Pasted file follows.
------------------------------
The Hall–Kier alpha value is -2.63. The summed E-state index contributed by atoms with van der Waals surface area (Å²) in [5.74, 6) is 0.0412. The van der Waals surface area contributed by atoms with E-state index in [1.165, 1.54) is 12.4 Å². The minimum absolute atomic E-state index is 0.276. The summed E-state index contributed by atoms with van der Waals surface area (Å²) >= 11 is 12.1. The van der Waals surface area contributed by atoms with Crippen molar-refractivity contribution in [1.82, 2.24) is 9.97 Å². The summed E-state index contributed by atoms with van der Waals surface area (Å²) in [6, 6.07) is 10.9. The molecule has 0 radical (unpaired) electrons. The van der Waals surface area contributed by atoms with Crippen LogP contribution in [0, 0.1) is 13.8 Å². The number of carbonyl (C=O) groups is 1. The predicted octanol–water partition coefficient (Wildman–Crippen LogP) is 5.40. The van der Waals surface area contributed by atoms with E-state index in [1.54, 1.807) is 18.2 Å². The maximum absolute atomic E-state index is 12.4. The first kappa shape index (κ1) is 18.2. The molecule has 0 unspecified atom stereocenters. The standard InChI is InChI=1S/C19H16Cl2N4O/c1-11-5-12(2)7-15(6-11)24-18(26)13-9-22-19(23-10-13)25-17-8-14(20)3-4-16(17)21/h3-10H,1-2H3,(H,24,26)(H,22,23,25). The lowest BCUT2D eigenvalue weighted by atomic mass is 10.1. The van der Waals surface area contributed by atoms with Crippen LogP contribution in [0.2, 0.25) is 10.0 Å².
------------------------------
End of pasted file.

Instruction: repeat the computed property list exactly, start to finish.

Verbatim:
The Hall–Kier alpha value is -2.63. The summed E-state index contributed by atoms with van der Waals surface area (Å²) in [5.74, 6) is 0.0412. The van der Waals surface area contributed by atoms with E-state index in [1.165, 1.54) is 12.4 Å². The minimum absolute atomic E-state index is 0.276. The summed E-state index contributed by atoms with van der Waals surface area (Å²) >= 11 is 12.1. The van der Waals surface area contributed by atoms with Crippen molar-refractivity contribution in [1.82, 2.24) is 9.97 Å². The summed E-state index contributed by atoms with van der Waals surface area (Å²) in [6, 6.07) is 10.9. The molecule has 0 radical (unpaired) electrons. The van der Waals surface area contributed by atoms with Crippen LogP contribution in [0, 0.1) is 13.8 Å². The number of carbonyl (C=O) groups is 1. The predicted octanol–water partition coefficient (Wildman–Crippen LogP) is 5.40. The van der Waals surface area contributed by atoms with E-state index in [1.54, 1.807) is 18.2 Å². The maximum absolute atomic E-state index is 12.4. The first kappa shape index (κ1) is 18.2. The molecule has 0 unspecified atom stereocenters. The standard InChI is InChI=1S/C19H16Cl2N4O/c1-11-5-12(2)7-15(6-11)24-18(26)13-9-22-19(23-10-13)25-17-8-14(20)3-4-16(17)21/h3-10H,1-2H3,(H,24,26)(H,22,23,25). The lowest BCUT2D eigenvalue weighted by atomic mass is 10.1. The van der Waals surface area contributed by atoms with Crippen LogP contribution in [0.2, 0.25) is 10.0 Å².